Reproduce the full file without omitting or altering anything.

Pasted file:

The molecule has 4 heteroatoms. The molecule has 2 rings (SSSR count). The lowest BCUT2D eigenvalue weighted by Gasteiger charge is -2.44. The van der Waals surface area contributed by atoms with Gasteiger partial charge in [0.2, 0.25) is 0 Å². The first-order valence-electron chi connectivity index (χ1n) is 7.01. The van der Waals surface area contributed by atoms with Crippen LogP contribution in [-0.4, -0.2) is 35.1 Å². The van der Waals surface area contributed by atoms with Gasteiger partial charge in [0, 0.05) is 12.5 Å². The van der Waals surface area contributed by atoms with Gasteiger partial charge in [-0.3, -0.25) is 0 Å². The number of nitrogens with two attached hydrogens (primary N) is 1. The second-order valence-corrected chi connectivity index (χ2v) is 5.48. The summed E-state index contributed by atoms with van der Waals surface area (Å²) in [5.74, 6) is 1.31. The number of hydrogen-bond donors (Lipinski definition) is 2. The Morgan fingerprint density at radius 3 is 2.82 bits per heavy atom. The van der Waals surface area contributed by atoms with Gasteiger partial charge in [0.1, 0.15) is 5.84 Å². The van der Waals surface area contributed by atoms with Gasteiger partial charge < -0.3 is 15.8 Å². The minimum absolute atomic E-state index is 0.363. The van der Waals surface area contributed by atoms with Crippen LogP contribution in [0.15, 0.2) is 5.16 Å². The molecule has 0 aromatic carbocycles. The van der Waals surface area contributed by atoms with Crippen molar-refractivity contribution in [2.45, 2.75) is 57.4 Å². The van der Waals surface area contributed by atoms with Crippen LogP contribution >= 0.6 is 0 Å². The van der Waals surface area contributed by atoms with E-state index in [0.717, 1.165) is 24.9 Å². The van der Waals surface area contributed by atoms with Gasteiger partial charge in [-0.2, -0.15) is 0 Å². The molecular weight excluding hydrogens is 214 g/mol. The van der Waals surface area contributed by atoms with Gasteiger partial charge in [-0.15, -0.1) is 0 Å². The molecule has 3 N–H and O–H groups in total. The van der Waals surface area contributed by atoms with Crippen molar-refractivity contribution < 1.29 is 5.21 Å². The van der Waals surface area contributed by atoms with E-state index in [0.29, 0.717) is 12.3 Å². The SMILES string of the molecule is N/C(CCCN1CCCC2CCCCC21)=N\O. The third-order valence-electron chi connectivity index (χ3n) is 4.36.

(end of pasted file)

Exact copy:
The molecule has 4 heteroatoms. The molecule has 2 rings (SSSR count). The lowest BCUT2D eigenvalue weighted by Gasteiger charge is -2.44. The van der Waals surface area contributed by atoms with Gasteiger partial charge in [0.2, 0.25) is 0 Å². The first-order valence-electron chi connectivity index (χ1n) is 7.01. The van der Waals surface area contributed by atoms with Crippen LogP contribution in [-0.4, -0.2) is 35.1 Å². The van der Waals surface area contributed by atoms with Gasteiger partial charge in [0, 0.05) is 12.5 Å². The van der Waals surface area contributed by atoms with Gasteiger partial charge in [-0.3, -0.25) is 0 Å². The number of nitrogens with two attached hydrogens (primary N) is 1. The second-order valence-corrected chi connectivity index (χ2v) is 5.48. The summed E-state index contributed by atoms with van der Waals surface area (Å²) in [5.74, 6) is 1.31. The number of hydrogen-bond donors (Lipinski definition) is 2. The Morgan fingerprint density at radius 3 is 2.82 bits per heavy atom. The van der Waals surface area contributed by atoms with Gasteiger partial charge in [0.1, 0.15) is 5.84 Å². The van der Waals surface area contributed by atoms with Gasteiger partial charge < -0.3 is 15.8 Å². The minimum absolute atomic E-state index is 0.363. The van der Waals surface area contributed by atoms with Crippen LogP contribution in [0.15, 0.2) is 5.16 Å². The molecule has 0 aromatic carbocycles. The van der Waals surface area contributed by atoms with Crippen molar-refractivity contribution in [2.45, 2.75) is 57.4 Å². The van der Waals surface area contributed by atoms with Crippen LogP contribution >= 0.6 is 0 Å². The van der Waals surface area contributed by atoms with E-state index in [0.717, 1.165) is 24.9 Å². The van der Waals surface area contributed by atoms with Gasteiger partial charge in [-0.2, -0.15) is 0 Å². The molecular weight excluding hydrogens is 214 g/mol. The van der Waals surface area contributed by atoms with Gasteiger partial charge in [-0.15, -0.1) is 0 Å². The molecule has 3 N–H and O–H groups in total. The van der Waals surface area contributed by atoms with Crippen molar-refractivity contribution < 1.29 is 5.21 Å². The van der Waals surface area contributed by atoms with E-state index in [0.29, 0.717) is 12.3 Å². The SMILES string of the molecule is N/C(CCCN1CCCC2CCCCC21)=N\O. The third-order valence-electron chi connectivity index (χ3n) is 4.36.